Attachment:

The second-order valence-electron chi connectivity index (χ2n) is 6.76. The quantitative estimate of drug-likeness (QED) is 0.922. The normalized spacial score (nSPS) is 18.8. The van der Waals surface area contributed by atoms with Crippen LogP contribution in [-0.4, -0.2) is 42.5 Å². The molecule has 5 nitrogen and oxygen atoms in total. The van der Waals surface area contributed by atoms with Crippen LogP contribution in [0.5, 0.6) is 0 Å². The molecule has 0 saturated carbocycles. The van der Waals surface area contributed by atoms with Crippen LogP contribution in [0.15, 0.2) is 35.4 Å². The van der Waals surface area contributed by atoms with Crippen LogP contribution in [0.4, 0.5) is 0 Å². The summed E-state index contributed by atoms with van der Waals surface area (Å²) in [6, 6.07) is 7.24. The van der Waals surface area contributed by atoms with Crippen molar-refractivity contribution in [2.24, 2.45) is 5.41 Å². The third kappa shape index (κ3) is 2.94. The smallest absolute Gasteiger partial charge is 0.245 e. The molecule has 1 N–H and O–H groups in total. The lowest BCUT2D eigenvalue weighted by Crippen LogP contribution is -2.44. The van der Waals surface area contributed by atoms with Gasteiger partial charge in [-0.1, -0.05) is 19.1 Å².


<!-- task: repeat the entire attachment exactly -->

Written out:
The second-order valence-electron chi connectivity index (χ2n) is 6.76. The quantitative estimate of drug-likeness (QED) is 0.922. The normalized spacial score (nSPS) is 18.8. The van der Waals surface area contributed by atoms with Crippen LogP contribution in [-0.4, -0.2) is 42.5 Å². The molecule has 5 nitrogen and oxygen atoms in total. The van der Waals surface area contributed by atoms with Crippen LogP contribution in [0.5, 0.6) is 0 Å². The molecule has 0 saturated carbocycles. The van der Waals surface area contributed by atoms with Crippen LogP contribution in [0.15, 0.2) is 35.4 Å². The van der Waals surface area contributed by atoms with Crippen LogP contribution in [0.4, 0.5) is 0 Å². The summed E-state index contributed by atoms with van der Waals surface area (Å²) in [6, 6.07) is 7.24. The van der Waals surface area contributed by atoms with Crippen molar-refractivity contribution in [2.24, 2.45) is 5.41 Å². The third kappa shape index (κ3) is 2.94. The smallest absolute Gasteiger partial charge is 0.245 e. The molecule has 1 N–H and O–H groups in total. The lowest BCUT2D eigenvalue weighted by Crippen LogP contribution is -2.44. The van der Waals surface area contributed by atoms with Gasteiger partial charge in [-0.1, -0.05) is 19.1 Å².